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Protecting Whistleblowers since 1977

Grassley to Trump: Whistleblowers Are Key to ‘Draining the Swamp’

Staff, February 09, 2017
In Letter to President, Grassley Seeks Ceremony Honoring Whistleblowers
 
WASHINGTON – Senate Judiciary Committee Chairman Chuck Grassley is calling on President Donald Trump to empower whistleblowers who bring attention to fraud, waste and misconduct in government.  In a letter today to Trump, Grassley noted that whistleblowers can be instrumental in helping to “drain the swamp” in Washington by shedding light on fraud, waste and abuse within the bureaucracy. Grassley requested that Trump hold a White House Rose Garden ceremony to honor the work of whistleblowers, and send a clear message that misconduct in the bureaucracy and reprisal for those who seek to correct it will not be tolerated.
 
“Whistleblowers are brave, patriotic people who tell the truth about what is going on in our government.  They help us identify waste, fraud, and abuse in the vast and unwieldy federal bureaucracy,” Grassley said in the letter. “A Rose Garden ceremony honoring whistleblowers, with the President of the United States praising the courage and sacrifice of individuals who have put so much on the line to make sure the taxpayers have a better, more responsible government, would epitomize your call for a new way of doing business in Washington.  It would send a loud and clear signal from the very top of government through the very bowels of the unelected bureaucracy that your administration will not tolerate waste, fraud and abuse.”
 
For years, Grassley has been a fierce advocate for whistleblowers.  He has called on every president since Ronald Reagan to hold a ceremony honoring whistleblowers and encouraging others who may be privy to instances of government mismanagement.
 
Grassley is the author of nearly a dozen laws to empower whistleblowers and shield them from retaliation for speaking the truth.  In a bicameral letter last week, Grassley encouraged the Trump Administration to protect whistleblowers from reprisal and to direct agency leaders to remind employees of their rights as whistleblowers.
 
Grassley is also the founder of the Senate Whistleblower Protection Caucus, which shares best practices with Senate offices, advocates and government stakeholders on how to protect and effectively interact with whistleblowers.
 
Grassley’s letter to Trump follows:
 
February 8, 2017
 
VIA ELECTRONIC TRANSMISSION
The Honorable Donald J. Trump
The White House
1600 Pennsylvania Avenue, N.W.
Washington, D.C. 20500
 
Dear Mr. President:
 
You have said numerous times during your campaign that you want to “drain the swamp” here in Washington.  Whistleblowers can help you accomplish that goal.  In fact, they’re the ones who have been trying to do just that since our nation’s founding. 
 
Whistleblowers are brave, patriotic people who tell the truth about what is going on in our government.  They help us identify waste, fraud, and abuse in the vast and unwieldy federal bureaucracy.  When others fight tooth and nail to protect wasteful pet projects, avoid transparency and accountability, and put their own interests ahead of the American people, whistleblowers do exactly the opposite.   Whistleblowers speak up about violations of law, rule, and regulation, and about gross mismanagement, abuses of authority, and threats to public health and safety.  They often do so at the peril of their own careers, reputations, and even health.  They put Americans first.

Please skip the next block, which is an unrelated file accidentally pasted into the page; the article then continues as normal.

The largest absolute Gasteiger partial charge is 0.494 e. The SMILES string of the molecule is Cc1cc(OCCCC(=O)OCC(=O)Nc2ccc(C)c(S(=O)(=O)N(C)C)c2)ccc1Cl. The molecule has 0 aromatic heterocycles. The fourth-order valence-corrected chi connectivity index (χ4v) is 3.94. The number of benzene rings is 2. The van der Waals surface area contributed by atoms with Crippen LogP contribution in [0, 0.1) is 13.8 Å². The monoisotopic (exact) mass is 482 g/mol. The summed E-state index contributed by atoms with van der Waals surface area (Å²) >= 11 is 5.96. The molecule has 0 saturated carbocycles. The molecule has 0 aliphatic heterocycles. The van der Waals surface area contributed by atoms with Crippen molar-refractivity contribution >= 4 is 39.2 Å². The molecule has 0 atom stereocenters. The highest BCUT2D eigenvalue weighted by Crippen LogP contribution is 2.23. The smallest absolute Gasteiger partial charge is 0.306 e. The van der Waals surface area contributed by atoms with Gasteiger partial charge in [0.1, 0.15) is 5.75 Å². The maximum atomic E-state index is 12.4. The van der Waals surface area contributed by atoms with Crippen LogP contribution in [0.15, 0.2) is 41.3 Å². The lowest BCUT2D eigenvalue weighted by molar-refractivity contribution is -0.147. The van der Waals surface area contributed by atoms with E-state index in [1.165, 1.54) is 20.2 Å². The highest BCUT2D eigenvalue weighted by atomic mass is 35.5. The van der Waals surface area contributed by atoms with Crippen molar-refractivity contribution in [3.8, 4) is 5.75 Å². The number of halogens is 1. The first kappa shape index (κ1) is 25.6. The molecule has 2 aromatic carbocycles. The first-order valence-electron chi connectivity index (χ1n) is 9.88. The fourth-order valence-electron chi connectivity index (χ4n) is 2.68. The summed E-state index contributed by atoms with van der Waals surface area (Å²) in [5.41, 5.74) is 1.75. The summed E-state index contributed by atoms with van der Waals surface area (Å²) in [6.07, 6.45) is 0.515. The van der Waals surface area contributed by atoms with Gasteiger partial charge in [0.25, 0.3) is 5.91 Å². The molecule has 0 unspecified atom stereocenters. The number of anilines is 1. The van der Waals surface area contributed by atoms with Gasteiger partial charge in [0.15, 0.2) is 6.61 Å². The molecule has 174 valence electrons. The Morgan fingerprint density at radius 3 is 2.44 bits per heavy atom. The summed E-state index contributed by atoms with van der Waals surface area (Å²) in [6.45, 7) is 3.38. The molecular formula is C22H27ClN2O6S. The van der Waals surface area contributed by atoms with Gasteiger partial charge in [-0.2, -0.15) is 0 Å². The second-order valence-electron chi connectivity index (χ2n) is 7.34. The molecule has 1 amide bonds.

After eight years under the leadership of what even the press has described as “the least transparent administration in history” that prosecuted more whistleblowers than any other previous administration, the time is ripe to finally recognize the immeasurable value that whistleblowers bring to our democracy.   I have asked every president since Ronald Reagan to hold a Rose Garden ceremony honoring whistleblowers.  No president has yet done so.  I hope you will be the first.
 
A Rose Garden ceremony honoring whistleblowers, with the President of the United States praising the courage and sacrifice of individuals who have put so much on the line to make sure the taxpayers have a better, more responsible government, would epitomize your call for a new way of doing business in Washington.   It would send a loud and clear signal from the very top of government through the very bowels of the unelected bureaucracy that your administration will not tolerate waste, fraud and abuse.  It would give confidence to those with knowledge of serious problems to step up and help you make change.
 
In the Senate, I have worked hard to protect whistleblowers from retaliation through legislation, and I have worked with them to support their efforts to shine a light on wrongdoing.  I have witnessed them stand up and do the right thing, when all they received in return was being treated like skunks at a picnic.  I hope you will take the opportunity to do things differently, and hold a Rose Garden ceremony honoring these brave and patriotic public servants. 
 
I look forward to working with you to better protect whistleblowers and make sure our government is transparent and accountable to the American people.
 
Sincerely,
 
Charles E. Grassley 
Chairman